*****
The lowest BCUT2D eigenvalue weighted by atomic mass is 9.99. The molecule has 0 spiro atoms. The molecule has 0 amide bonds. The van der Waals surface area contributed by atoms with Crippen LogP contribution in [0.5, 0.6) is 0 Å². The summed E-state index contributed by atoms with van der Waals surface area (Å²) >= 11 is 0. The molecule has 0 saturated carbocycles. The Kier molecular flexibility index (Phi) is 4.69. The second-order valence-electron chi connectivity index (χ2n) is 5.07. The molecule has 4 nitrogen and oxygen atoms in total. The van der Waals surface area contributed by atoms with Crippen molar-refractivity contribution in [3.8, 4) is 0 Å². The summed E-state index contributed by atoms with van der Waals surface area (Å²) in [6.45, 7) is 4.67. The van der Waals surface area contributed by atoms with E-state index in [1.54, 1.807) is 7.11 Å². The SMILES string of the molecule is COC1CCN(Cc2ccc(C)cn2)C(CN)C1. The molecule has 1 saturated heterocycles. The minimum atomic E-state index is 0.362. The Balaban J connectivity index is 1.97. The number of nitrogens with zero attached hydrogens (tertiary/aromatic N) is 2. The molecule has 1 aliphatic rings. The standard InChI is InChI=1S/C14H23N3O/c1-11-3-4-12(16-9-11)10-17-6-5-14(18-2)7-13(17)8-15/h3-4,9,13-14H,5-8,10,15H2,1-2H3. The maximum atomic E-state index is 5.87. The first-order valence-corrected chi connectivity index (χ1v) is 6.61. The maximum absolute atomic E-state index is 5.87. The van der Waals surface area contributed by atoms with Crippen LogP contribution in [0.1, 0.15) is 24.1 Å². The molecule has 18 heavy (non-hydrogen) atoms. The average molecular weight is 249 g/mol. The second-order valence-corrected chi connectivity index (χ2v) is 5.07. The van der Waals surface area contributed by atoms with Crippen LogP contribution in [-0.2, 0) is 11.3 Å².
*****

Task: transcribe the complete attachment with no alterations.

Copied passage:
The lowest BCUT2D eigenvalue weighted by atomic mass is 9.99. The molecule has 0 spiro atoms. The molecule has 0 amide bonds. The van der Waals surface area contributed by atoms with Crippen LogP contribution in [0.5, 0.6) is 0 Å². The summed E-state index contributed by atoms with van der Waals surface area (Å²) >= 11 is 0. The molecule has 0 saturated carbocycles. The Kier molecular flexibility index (Phi) is 4.69. The second-order valence-electron chi connectivity index (χ2n) is 5.07. The molecule has 4 nitrogen and oxygen atoms in total. The van der Waals surface area contributed by atoms with Crippen molar-refractivity contribution in [3.8, 4) is 0 Å². The summed E-state index contributed by atoms with van der Waals surface area (Å²) in [6.45, 7) is 4.67. The van der Waals surface area contributed by atoms with E-state index in [1.54, 1.807) is 7.11 Å². The SMILES string of the molecule is COC1CCN(Cc2ccc(C)cn2)C(CN)C1. The molecule has 1 saturated heterocycles. The minimum atomic E-state index is 0.362. The Balaban J connectivity index is 1.97. The number of nitrogens with zero attached hydrogens (tertiary/aromatic N) is 2. The molecule has 1 aliphatic rings. The standard InChI is InChI=1S/C14H23N3O/c1-11-3-4-12(16-9-11)10-17-6-5-14(18-2)7-13(17)8-15/h3-4,9,13-14H,5-8,10,15H2,1-2H3. The maximum atomic E-state index is 5.87. The first-order valence-corrected chi connectivity index (χ1v) is 6.61. The maximum absolute atomic E-state index is 5.87. The van der Waals surface area contributed by atoms with Crippen LogP contribution in [0.1, 0.15) is 24.1 Å². The molecule has 18 heavy (non-hydrogen) atoms. The average molecular weight is 249 g/mol. The second-order valence-corrected chi connectivity index (χ2v) is 5.07. The van der Waals surface area contributed by atoms with Crippen LogP contribution in [-0.2, 0) is 11.3 Å².